Friday, December 9, 2016

How to Buy and Use Bulk Hops (by the pound)

Like so many other industries, the homebrewing industry changed a lot during and after the recession. Where there used to be few dedicated local suppliers of homebrewing equipment and ingredients, now there are many (though this may be changing). And while we have had a handful of online suppliers for quite some time (MoreBeer comes to mind), there are plenty of suppliers who are either new or who upped their online game considerably (e.g., Williams Brewing used to be primarily a catalog business). When I started brewing, there was one local shop I went to and I bought everything from them. I no longer live in California, but I still love this shop, especially for the people who work there and who helped me get into this great hobby.

But once I got really into the hobby, I realized that there was a better way to get certain supplies. And while buying whole sacks of base malt is great, I can appreciate the hassle that it represents. However, keeping dry yeast in the fridge and buying hops in bulk has saved me money, time, and has made it easier for me to get ready to brew on a moment's notice. I recommend keeping 2-6 sachets of dry yeast on hand (US-05, S-04, BRY-97, London ESB, Belle Saison, and Abbaye are all good options). I keep base malt on hand, too, so I am always ready to brew SOMETHING, even if I am alone and the LHBS is closed. If you are an extract brewer, it won't hurt to start buying dry malt extract in bulk, provided you don't let it go stale.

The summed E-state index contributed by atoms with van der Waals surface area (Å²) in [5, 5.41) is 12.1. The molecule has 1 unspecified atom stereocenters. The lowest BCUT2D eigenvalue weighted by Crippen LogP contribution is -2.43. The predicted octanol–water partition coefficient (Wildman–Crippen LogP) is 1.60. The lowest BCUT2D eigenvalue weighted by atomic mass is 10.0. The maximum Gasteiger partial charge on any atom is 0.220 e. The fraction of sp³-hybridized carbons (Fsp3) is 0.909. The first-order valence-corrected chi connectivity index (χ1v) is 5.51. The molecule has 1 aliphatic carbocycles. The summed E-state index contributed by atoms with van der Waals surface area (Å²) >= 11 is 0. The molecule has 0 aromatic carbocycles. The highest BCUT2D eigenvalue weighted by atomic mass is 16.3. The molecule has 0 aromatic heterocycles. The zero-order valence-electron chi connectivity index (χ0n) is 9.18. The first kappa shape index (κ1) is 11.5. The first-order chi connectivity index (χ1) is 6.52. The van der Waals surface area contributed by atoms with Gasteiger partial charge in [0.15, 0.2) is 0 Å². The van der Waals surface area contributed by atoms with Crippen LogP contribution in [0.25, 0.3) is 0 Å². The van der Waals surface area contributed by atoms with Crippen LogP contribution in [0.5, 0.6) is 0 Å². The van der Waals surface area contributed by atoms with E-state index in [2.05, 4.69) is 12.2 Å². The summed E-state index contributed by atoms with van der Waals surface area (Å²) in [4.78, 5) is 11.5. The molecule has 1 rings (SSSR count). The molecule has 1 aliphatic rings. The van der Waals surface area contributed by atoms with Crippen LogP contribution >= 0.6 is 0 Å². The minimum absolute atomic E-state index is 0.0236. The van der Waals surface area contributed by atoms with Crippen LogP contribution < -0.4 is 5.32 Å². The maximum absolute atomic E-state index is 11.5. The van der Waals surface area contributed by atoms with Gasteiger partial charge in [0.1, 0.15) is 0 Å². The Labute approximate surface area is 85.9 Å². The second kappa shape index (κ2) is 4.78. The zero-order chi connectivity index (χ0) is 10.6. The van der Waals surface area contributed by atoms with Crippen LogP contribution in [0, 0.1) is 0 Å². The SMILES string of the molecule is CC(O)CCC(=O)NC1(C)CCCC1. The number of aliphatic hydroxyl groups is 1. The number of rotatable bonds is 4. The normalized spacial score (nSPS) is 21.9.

This is my guide to buying and using hops in homebrew for the casual brewer. Now, I am going to assume for the rest of this blog that everyone is brewing 5-gallon batches of beer, even though I brew 12-gallon batches. I am also going to assume that everyone brews once per month. If you brew more or less than this, consider changing the numbers I am recommending.

You will need to have an answer for these questions:
1. What kinds of beers do I generally brew?
2. How much freezer space to I have?
3. What kind of hops (whole/pellet) works best with my system?

First of all, everyone should be buying their hops in bulk online from hop retailers like Hops Direct and Yakima Valley Hops. There used to be a few more hop farms I recommended in the past, but today these are the two I find the most reliable and affordable. In general, Hops Direct has better prices and Yakima Valley Hops has better selection. I recommend you buy from either or both. And get a decent kitchen scale to measure your hops. Anything digital that goes to grams will work - it will also make you a better baker and coffee brewer to have one of these around.

Not only will this save you considerable money (I can pay $2.25/oz for Cascade at my LHBS or buy a pound for $9.60 at HopsDirect), but having the hops on-hand will allow you to brew whenever you want. No worrying about what they have available at the LHBS and no more getting not-too-fresh hops delivered from the online homebrew supplier. You will build your recipes (or sub when necessary) with all the ingredients you have.

Secondly, everyone who brews hoppy beers or high gravity beers should be buying a CO2-extracted hop resin. You can get the bitterness you need from these guys and not waste the kettle space with wort-absorbing hops. This is especially important if you are a whole hop brewer or someone who brews more than 100 gallons per year. That said, if you fill up some cappable oral syringes with the resin, then you put those filled syringes in a freezer bag and toss it in the fridge, they will keep very well for several years without losing much bittering potential and they take up very little space. If you're suspicious, just try one tube for your next batch and see how you feel about it. FWIW, I would describe the bittering of this resin to be similar to Warrior or Magnum.